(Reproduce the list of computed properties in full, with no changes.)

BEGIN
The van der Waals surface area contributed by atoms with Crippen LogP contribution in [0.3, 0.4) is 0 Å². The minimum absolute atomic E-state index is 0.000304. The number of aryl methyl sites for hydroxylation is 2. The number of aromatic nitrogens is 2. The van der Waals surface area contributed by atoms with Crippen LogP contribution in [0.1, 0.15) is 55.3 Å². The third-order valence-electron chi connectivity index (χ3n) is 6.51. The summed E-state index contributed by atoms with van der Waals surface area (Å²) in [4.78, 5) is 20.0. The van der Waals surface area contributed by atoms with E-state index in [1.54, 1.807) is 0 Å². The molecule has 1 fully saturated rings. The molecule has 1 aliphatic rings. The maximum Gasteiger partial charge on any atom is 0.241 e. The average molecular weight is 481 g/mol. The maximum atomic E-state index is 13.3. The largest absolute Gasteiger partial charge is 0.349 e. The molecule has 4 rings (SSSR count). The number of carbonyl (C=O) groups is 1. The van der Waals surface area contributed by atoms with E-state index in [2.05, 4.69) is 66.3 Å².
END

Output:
The van der Waals surface area contributed by atoms with Crippen LogP contribution in [0.3, 0.4) is 0 Å². The minimum absolute atomic E-state index is 0.000304. The number of aryl methyl sites for hydroxylation is 2. The number of aromatic nitrogens is 2. The van der Waals surface area contributed by atoms with Crippen LogP contribution in [0.1, 0.15) is 55.3 Å². The third-order valence-electron chi connectivity index (χ3n) is 6.51. The summed E-state index contributed by atoms with van der Waals surface area (Å²) in [4.78, 5) is 20.0. The van der Waals surface area contributed by atoms with E-state index in [1.54, 1.807) is 0 Å². The molecule has 1 fully saturated rings. The molecule has 1 aliphatic rings. The maximum Gasteiger partial charge on any atom is 0.241 e. The average molecular weight is 481 g/mol. The maximum atomic E-state index is 13.3. The largest absolute Gasteiger partial charge is 0.349 e. The molecule has 4 rings (SSSR count). The number of carbonyl (C=O) groups is 1. The van der Waals surface area contributed by atoms with E-state index in [2.05, 4.69) is 66.3 Å².